On the Come Up by Angie Thomas
Published February 5, 2019 by Balzer + Bray
Genre: Contemporary | Audience: Young Adult
Rating: 5/5 stars
Sixteen-year-old Bri wants to be one of the greatest rappers of all time. Or at least make it out of her neighborhood one day. As the daughter of an underground rap legend who died before he hit big, Bri’s got big shoes to fill. But now that her mom has unexpectedly lost her job, food banks and shutoff notices are as much a part of Bri’s life as beats and rhymes. With bills piling up and homelessness staring her family down, Bri no longer just wants to make it—she has to make it.
On the Come Up is Angie Thomas’s homage to hip-hop, the art that sparked her passion for storytelling and continues to inspire her to this day. It is the story of fighting for your dreams, even as the odds are stacked against you; of the struggle to become who you are and not who everyone expects you to be; and of the desperate realities of poor and working-class black families.
I was kind of nervous going into this book for several reasons. The biggest reason is that I lost interest after the casting kerfuffle with The Hate U Give happened. Despite that, I still recommended it to friends and the library. So, when the library notified me that they purchased a physical copy and the audiobook, I decided to give it a chance.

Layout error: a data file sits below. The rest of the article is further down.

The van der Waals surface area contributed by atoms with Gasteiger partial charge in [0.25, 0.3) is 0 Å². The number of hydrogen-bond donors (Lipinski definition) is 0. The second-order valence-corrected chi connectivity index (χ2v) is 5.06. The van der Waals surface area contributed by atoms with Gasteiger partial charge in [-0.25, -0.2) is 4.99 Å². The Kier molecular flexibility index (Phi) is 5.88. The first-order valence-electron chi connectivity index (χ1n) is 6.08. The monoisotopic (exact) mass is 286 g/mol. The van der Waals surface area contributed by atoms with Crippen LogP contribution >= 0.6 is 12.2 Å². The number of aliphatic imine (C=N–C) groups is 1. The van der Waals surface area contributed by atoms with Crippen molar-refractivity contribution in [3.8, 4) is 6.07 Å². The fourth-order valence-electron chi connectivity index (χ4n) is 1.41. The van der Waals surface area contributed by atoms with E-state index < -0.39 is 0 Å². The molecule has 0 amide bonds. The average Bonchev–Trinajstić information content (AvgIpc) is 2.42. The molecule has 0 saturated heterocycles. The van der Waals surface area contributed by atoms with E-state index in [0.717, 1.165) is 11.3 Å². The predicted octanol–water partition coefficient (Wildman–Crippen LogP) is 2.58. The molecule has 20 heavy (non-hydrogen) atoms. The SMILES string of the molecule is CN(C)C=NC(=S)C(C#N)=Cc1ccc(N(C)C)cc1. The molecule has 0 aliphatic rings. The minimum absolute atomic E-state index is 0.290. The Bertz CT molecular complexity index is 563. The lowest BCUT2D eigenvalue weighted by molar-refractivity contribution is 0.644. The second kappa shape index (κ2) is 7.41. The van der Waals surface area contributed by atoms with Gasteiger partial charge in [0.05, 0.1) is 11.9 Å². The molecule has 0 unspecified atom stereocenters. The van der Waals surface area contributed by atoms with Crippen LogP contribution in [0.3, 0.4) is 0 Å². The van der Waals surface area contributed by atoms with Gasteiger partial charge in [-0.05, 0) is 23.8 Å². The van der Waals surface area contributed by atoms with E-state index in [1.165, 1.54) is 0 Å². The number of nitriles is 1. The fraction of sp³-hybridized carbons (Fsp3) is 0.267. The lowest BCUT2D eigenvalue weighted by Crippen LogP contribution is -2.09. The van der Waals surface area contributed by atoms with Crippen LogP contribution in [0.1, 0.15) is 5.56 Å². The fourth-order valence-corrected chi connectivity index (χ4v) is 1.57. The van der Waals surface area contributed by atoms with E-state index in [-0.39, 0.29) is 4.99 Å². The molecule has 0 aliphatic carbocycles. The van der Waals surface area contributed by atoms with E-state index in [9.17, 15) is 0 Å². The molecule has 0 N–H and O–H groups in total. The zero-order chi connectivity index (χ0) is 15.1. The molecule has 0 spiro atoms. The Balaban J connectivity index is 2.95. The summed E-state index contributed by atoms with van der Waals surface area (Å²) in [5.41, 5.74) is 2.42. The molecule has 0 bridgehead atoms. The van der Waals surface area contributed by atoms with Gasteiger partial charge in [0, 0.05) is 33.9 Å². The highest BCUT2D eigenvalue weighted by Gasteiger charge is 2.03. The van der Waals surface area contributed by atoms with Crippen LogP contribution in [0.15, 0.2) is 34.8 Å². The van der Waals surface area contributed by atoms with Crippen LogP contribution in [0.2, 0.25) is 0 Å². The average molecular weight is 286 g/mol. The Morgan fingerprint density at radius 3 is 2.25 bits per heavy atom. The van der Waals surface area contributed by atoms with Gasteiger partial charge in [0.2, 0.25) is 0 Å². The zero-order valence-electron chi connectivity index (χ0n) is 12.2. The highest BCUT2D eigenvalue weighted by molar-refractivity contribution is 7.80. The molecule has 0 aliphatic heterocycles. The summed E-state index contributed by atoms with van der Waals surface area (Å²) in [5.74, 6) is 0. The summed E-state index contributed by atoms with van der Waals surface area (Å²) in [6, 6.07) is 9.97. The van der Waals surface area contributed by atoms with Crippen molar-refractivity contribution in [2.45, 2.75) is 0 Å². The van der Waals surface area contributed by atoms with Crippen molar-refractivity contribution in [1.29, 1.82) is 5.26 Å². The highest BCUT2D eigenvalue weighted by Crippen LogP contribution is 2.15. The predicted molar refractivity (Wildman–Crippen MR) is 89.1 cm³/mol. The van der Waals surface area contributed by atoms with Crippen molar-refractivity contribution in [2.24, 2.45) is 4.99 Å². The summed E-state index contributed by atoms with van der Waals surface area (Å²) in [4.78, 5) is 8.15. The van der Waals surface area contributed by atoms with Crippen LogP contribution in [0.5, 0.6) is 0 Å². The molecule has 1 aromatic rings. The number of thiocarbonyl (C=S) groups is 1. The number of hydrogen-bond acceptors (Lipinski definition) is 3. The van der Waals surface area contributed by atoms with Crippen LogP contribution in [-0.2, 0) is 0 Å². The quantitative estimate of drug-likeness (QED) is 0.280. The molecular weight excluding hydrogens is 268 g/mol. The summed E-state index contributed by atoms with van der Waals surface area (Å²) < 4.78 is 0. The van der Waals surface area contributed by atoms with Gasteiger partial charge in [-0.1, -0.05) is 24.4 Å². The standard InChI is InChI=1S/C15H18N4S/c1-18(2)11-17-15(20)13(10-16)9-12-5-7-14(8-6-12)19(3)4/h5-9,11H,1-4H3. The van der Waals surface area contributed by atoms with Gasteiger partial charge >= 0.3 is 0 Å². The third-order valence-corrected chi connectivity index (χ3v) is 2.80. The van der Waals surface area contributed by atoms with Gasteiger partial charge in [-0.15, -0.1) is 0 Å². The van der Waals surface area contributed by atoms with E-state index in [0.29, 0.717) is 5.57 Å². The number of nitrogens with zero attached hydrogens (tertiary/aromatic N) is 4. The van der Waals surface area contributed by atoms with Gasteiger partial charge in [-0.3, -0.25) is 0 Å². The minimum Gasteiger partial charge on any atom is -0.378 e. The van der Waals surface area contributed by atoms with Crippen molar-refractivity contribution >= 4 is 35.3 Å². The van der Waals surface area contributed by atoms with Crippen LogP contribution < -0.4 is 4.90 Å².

I’m genuinely happy I didn’t play myself and skip this because On the Come Up was SO GOOD. I listened to the audiobook, which is narrated by Bahni Turpin (we need to give Bahni her fucking flowers because she’s a phenomenal narrator). I throughly enjoyed On the Come Up and I think I like it more than The Hate U Give.
On the Come Up has so much heart and soul. Bri was such a refreshing and relatable character to read about. Her best friends were a breath of fresh. The pop culture references were funny. Bri’s bars were on point and I cheered her on every time. I loved her knowledge of hip hop and her familial support (her relationship with her family, especially her aunt, was so amazing).
I can’t quite explain why I like this more than The Hate U Give. Maybe it’s because it’s not entirely focused on black trauma. Maybe, it’s because I could see myself re-reading On the Come Up whereas I haven’t read The Hate U Give since I finished it in February 2017. Or maybe, it’s because I found Bri and her love for hip hop and rap battles relatable.
Overall, On the Come Up was great and further solidifies Angie Thomas’ place in this industry. The book does address some very important topics, but it doesn’t set out to solve these issues and make political statements. This gives us a different black experience and I appreciate that. My only critique of it is that there wasn’t enough rap battles because BRI GOT BARS Y’ALL!
If you’re in the mood for… a contemporary novel about hip hop, pop culture references, and a young black girl simply existing, you’ll enjoy this. Highly recommend the audiobook because Bahni Turpin’s flow is nice.